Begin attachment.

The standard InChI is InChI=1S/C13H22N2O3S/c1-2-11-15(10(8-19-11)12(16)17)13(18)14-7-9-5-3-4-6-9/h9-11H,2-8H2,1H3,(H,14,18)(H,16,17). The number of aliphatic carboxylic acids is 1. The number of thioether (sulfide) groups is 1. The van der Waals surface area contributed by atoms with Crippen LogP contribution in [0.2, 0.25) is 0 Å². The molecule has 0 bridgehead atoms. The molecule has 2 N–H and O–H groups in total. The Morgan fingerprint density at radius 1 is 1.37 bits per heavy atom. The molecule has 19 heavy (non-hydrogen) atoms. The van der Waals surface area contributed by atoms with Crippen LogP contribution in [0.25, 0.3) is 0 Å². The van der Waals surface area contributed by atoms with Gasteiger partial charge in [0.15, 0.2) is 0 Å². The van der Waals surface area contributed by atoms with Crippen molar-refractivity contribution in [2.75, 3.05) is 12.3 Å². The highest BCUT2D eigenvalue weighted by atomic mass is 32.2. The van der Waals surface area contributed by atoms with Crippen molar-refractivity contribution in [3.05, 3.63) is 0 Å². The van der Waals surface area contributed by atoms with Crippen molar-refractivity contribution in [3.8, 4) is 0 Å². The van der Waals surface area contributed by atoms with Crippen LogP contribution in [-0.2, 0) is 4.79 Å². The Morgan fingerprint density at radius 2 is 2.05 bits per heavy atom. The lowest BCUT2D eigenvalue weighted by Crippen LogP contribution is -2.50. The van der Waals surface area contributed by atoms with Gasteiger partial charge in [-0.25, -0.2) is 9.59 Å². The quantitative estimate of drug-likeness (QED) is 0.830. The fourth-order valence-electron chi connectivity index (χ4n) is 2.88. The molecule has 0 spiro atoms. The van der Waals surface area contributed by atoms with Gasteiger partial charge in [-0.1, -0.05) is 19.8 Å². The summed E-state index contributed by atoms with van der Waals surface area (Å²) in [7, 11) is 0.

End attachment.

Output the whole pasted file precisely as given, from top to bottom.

The standard InChI is InChI=1S/C13H22N2O3S/c1-2-11-15(10(8-19-11)12(16)17)13(18)14-7-9-5-3-4-6-9/h9-11H,2-8H2,1H3,(H,14,18)(H,16,17). The number of aliphatic carboxylic acids is 1. The number of thioether (sulfide) groups is 1. The van der Waals surface area contributed by atoms with Crippen LogP contribution in [0.2, 0.25) is 0 Å². The molecule has 0 bridgehead atoms. The molecule has 2 N–H and O–H groups in total. The Morgan fingerprint density at radius 1 is 1.37 bits per heavy atom. The molecule has 19 heavy (non-hydrogen) atoms. The van der Waals surface area contributed by atoms with Crippen LogP contribution in [0.25, 0.3) is 0 Å². The van der Waals surface area contributed by atoms with Gasteiger partial charge in [0.15, 0.2) is 0 Å². The van der Waals surface area contributed by atoms with Crippen molar-refractivity contribution in [2.75, 3.05) is 12.3 Å². The highest BCUT2D eigenvalue weighted by atomic mass is 32.2. The van der Waals surface area contributed by atoms with Crippen molar-refractivity contribution in [3.05, 3.63) is 0 Å². The van der Waals surface area contributed by atoms with Crippen molar-refractivity contribution in [3.8, 4) is 0 Å². The van der Waals surface area contributed by atoms with Crippen LogP contribution in [-0.2, 0) is 4.79 Å². The Morgan fingerprint density at radius 2 is 2.05 bits per heavy atom. The lowest BCUT2D eigenvalue weighted by Crippen LogP contribution is -2.50. The van der Waals surface area contributed by atoms with Gasteiger partial charge in [-0.25, -0.2) is 9.59 Å². The quantitative estimate of drug-likeness (QED) is 0.830. The fourth-order valence-electron chi connectivity index (χ4n) is 2.88. The molecule has 0 spiro atoms. The van der Waals surface area contributed by atoms with Gasteiger partial charge in [-0.1, -0.05) is 19.8 Å². The summed E-state index contributed by atoms with van der Waals surface area (Å²) in [7, 11) is 0.